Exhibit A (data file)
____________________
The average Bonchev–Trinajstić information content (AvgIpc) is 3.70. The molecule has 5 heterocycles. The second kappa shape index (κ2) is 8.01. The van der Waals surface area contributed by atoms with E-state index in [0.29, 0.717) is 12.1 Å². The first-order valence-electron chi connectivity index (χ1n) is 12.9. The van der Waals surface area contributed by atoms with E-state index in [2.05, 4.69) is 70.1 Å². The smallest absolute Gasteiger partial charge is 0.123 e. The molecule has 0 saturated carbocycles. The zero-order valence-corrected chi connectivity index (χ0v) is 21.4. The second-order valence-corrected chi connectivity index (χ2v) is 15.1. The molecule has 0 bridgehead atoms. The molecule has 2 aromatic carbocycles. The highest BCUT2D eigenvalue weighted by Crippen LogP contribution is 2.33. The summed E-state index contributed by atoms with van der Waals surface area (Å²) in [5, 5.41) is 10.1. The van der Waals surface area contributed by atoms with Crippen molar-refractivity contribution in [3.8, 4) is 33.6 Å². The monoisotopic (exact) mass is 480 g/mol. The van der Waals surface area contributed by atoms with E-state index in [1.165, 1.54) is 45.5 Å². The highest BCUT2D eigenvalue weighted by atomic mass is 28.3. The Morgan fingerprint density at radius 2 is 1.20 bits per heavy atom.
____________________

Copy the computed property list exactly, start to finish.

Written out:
The average Bonchev–Trinajstić information content (AvgIpc) is 3.70. The molecule has 5 heterocycles. The second kappa shape index (κ2) is 8.01. The van der Waals surface area contributed by atoms with E-state index in [0.29, 0.717) is 12.1 Å². The first-order valence-electron chi connectivity index (χ1n) is 12.9. The van der Waals surface area contributed by atoms with E-state index in [2.05, 4.69) is 70.1 Å². The smallest absolute Gasteiger partial charge is 0.123 e. The molecule has 0 saturated carbocycles. The zero-order valence-corrected chi connectivity index (χ0v) is 21.4. The second-order valence-corrected chi connectivity index (χ2v) is 15.1. The molecule has 0 bridgehead atoms. The molecule has 2 aromatic carbocycles. The highest BCUT2D eigenvalue weighted by Crippen LogP contribution is 2.33. The summed E-state index contributed by atoms with van der Waals surface area (Å²) in [5, 5.41) is 10.1. The van der Waals surface area contributed by atoms with Crippen molar-refractivity contribution in [3.8, 4) is 33.6 Å². The monoisotopic (exact) mass is 480 g/mol. The van der Waals surface area contributed by atoms with E-state index in [1.165, 1.54) is 45.5 Å². The highest BCUT2D eigenvalue weighted by atomic mass is 28.3. The Morgan fingerprint density at radius 2 is 1.20 bits per heavy atom.